…people are hungry for music, and they are eating it up from many different sources. If retailers and artists do not offer music consumers what they want, when they want it, they will turn to other resources, whether it is illegal P2P sites or a friend’s computer burner. In order to compete with copyright infringing P2P sites, record labels, artists, and publishers need to make every sound and video recording available and easily accessible for purchase. In return, technology companies must resolve the issues surrounding compatibility and interoperability among portable devices and downloading services. Over time, consumers will like the security of downloading or streaming music off a legal site, receiving quality recordings and product, and having the instant gratification that they want and must have. If consumers are offered all these things and much more, they will move reject the harmful and unstable illegal P2P sites and once again support the artists they love.

So the theme seems to be that a new found embrace of technology must be adopted or things will continue to languish as they are. I’m sure us music fans could’ve saved them this two-year effort and told them the exact same conclusions even longer ago. But, as most of our criticisms and suggestions for the music industry go, they fall on deaf ears. Of course we prefer downloading music from file-sharing networks because of its convenience and interoperability. We also don’t mind paying for it if its at a price that’s reasonable and well distributed. Who wishes to pay for music when they know that 82% doesn’t even go to the artist anyways? Starving executives don’t make for very good poster boys against file-sharing.

In the end, the authors concluded by developing “7 Music Survival Tips” which summarize the points made in the report. They are as follows:

7 Music Survival Tips

#1: Educate to Eradicate Piracy
“Unaware of the large number of people who collaborate to make a record, many consumers have turned to illegal file sharing as a response to the high price of music, believing that they are not hurting all of the ‘rich’ musicians. They simply do not understand the ramifications of their actions.”
#2: Make Music Retail Therapy
“Sometimes when you go to a record store, you bump into a record. You bump into people that may hip you up to records. It’s a whole other experience. And we need that journey. It’s important that as artists we take time to dig, to see the roots of where everything is coming from so that we can offer it to the fans, and they all can offer it to the next generation.”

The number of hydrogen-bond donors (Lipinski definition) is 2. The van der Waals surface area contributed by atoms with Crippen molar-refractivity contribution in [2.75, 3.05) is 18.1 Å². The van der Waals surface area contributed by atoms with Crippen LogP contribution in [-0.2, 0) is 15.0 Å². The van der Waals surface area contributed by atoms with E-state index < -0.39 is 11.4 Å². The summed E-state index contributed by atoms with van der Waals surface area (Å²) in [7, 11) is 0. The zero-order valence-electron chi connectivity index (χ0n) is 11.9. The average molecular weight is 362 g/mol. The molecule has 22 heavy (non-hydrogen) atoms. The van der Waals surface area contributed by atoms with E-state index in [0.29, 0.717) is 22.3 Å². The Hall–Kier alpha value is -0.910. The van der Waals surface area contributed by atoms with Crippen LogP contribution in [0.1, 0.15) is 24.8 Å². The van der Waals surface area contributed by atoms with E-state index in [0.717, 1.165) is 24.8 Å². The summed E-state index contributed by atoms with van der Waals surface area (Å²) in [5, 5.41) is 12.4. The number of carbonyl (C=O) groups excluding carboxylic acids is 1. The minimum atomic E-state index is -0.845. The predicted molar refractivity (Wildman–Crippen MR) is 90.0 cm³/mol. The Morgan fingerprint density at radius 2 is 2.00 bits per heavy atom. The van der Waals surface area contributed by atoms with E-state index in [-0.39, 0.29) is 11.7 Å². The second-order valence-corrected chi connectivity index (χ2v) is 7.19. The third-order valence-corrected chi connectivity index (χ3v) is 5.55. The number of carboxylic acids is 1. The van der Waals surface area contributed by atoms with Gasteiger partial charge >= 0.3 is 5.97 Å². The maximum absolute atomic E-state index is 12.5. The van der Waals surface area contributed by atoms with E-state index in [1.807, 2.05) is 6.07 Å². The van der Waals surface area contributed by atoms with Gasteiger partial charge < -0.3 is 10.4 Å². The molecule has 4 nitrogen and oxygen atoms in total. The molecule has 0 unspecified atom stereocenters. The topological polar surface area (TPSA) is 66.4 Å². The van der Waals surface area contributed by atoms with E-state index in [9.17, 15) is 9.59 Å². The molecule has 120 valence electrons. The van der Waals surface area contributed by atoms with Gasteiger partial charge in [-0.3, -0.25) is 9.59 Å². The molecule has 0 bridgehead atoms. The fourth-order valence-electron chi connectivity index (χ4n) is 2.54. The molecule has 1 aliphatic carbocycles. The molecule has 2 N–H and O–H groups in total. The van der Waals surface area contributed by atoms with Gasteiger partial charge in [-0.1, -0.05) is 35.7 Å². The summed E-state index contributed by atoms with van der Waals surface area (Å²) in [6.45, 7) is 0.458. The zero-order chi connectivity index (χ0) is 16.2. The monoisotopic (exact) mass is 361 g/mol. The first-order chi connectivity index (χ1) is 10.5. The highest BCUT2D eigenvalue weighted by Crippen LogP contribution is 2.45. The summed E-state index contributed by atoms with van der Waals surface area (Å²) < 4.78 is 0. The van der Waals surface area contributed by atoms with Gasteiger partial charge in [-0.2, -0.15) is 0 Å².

#3: Declare a Music/Tech Truce
“Simply put, the industry does not make it easy for consumers to purchase and use digital music online legally, while piracy delivers what companies hold back. Digital music is a vital force in the industry and technology needs to be properly embraced to provide ease of use to consumers.”
#4: Commit to Artist Development
“If the music industry wants to win back the financial loyalty of fans lost to illegal means of obtaining music, the major labels should work with artists to cultivate their talent, rather than casting an artist aside after a commercially unsuccessful release.”
#5: Embrace New Music Avenues
“If the music industry hopes to survive, it must embrace the new face of musical community to reach out to potentially dedicated fans. Labels as well as artists should take the time to interact online with their fans in the interest of developing an artist-fan relationship that will entice fans to support artists monetarily as well.”
#6: Offer What Piracy Doesn’t
“So how can companies drive illegal file sharers to legal Web sites? This is something many are struggling to figure out, and there is not one clear answer or solution. However, if legitimate Web sites and online companies want to continue to grow, they must offer what piracy cannot.”
#7: Make Music a Priority
“More people are discovering more new music and a greater variety of music than ever before. There are tremendous challenges facing traditional music businesses, but for artists and fans this is an incredibly exciting time. One day, we will look back on this period in music history as a kind of Internet adolescence a confusing, sometimes awkward transition that in the end leaves us stronger, smarter…and a little less innocent.”